Cooperative Patent Classification

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The Cooperative Patent Classification (CPC) is a patent classification system, which has been jointly developed by the European Patent Office (EPO) and the United States Patent and Trademark Office (USPTO).[1] The CPC is substantially based on the previous European classification system (ECLA), which itself was a more specific and detailed version of the International Patent Classification (IPC) system.

History[edit]

This patent classification system is used by both the EPO and USPTO since 1 January 2013. It has replaced the ECLA system[1] and will replace by 2015[2] the United States Patent Classification system (USPC) as the official patent classification scheme of both the EPO and the USPTO.

On 4 June 2013, the Chinese State Intellectual Property Office (SIPO) agreed with the EPO that as of January 2014, SIPO will start classifying its newly published patent applications in some selected technical fields into the CPC after receiving dedicated training from the EPO, and will strive to classify its new patent applications according to the CPC in all technical areas from January 2016. The corresponding classification data is expected to be shared with the EPO.[3][4]

On 5 June 2013, the United States Patent and Trademark Office (USPTO) and the Korean Intellectual Property Office (KIPO) announced the launch of a new pilot in which KIPO will classify some of its patent documents using the Cooperative Patent Classification (CPC) system.[4][5] The pilot between KIPO and the USPTO is said to mark a major first step towards KIPO classifying its patent collection using the CPC.[5]

On 26 September 2013, the EPO and the Russian Federal Service for Intellectual Property (Rospatent) signed an agreement which concerns the classification of patent documents. Under this agreement, as of January 2016, Rospatent will start to classify into the CPC patent documents currently being processed, and begin to classify the volume of already published patent documentation as of 2017. The corresponding classification data will be shared with the EPO.[6]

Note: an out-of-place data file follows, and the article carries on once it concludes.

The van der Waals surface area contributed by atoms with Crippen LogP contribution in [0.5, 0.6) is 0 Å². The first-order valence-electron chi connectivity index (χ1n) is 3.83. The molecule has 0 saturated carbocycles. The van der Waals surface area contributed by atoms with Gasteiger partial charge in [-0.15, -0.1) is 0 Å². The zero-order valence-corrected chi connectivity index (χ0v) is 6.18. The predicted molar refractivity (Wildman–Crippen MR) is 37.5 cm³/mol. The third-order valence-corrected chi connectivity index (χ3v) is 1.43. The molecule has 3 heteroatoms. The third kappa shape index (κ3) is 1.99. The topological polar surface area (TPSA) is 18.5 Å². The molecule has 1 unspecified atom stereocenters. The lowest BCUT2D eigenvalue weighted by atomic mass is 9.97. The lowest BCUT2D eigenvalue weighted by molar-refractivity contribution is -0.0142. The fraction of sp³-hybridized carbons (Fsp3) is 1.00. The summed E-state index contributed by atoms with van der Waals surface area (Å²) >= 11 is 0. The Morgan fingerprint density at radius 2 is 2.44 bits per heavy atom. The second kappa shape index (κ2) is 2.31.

Structure[edit]

Patent publications are each assigned at least one classification term indicating the subject to which the invention relates and may also be assigned further classification and indexing terms to give further details of the contents.

Each classification term consists of a symbol such as "A01B33/00" (which represents "tilling implements with rotary driven tools"). The first letter is the "section symbol" consisting of a letter from "A" ("Human Necessities") to "H" ("Electricity") or "Y" for emerging cross-sectional technologies. This is followed by a two digit number to give a "class symbol" ("A01" represents "Agriculture; forestry; animal husbandry; trapping; fishing"). The final letter makes up the "subclass" (A01B represents "Soil working in agriculture or forestry, parts, details, or accessories of agricultural machines or implements, in general"). The subclass is then followed by a 1 to 3 digit "group" number, an oblique stroke and a number of at least two digits representing a "main group" ("00") or "subgroup". A patent examiner assigns a classification to the patent application or other document at the most detailed level which is applicable to its contents.

A01B CPC scheme
A01B CPC Definition
A: Human Necessities
B: Operations and Transport
C: Chemistry and Metallurgy
D: Textiles
E: Fixed Constructions
F: Mechanical Engineering
G: Physics
H: Electricity
Y: Emerging Cross-Sectional Technologies

This classification closely follows the International Patent Classification.[7]

An example of the CPC classification scheme[8] in the area of agriculture is shown in the attached figure.

The text in curly brackets {..} refers to text provided by the CPC classification scheme. The rest of the text refers to text originating from the International Patent Classification.

The CPC scheme is accompanied by a set of CPC Definitions,[8] which are documents which explain how to use the CPC scheme for classifying and searching a specific technology. A part of the CPC Definition related to the scheme A01B is shown in the second figure.

References[edit]

  1. ^ a b CPC replaces ECLA on Espacenet, Patent Information News issue 4/2012, December 2012, p. 4.
  2. ^ Kisliuk, Bruce (September 27, 2012). "Introduction to the Cooperative Patent Classification (CPC); EPO and USPTO Bi-lateral Classification System". USPTO. Retrieved 2013-04-22. 
  3. ^ "Europe and China agree to use same patent classification system (CPC)". European Patent Office. 4 June 2013. Retrieved 2013-06-04. 
  4. ^ a b "SIPO and KIPO to classify using the CPC". Patent Information News (European Patent Office) (2, June 2013): p. 12. Retrieved June 23, 2013. 
  5. ^ a b "USPTO and KIPO Announce Launch of Cooperative Patent Classification System Pilot". USPTO. 5 June 2013. Retrieved 2013-06-05. 
  6. ^ "Co-operation with Russia and Eurasian region intensifies: Language barrier in patent information removed". EPO. 26 September 2013. Retrieved 2013-09-26. 
  7. ^ "The Cooperative Patent Classification Introduction to the CPC". EPO. 2013. Retrieved 2013-04-22. 
  8. ^ a b "CPC Scheme and Definitions". EPO & USPTO. 2013. Retrieved 2013-11-09. 

External links[edit]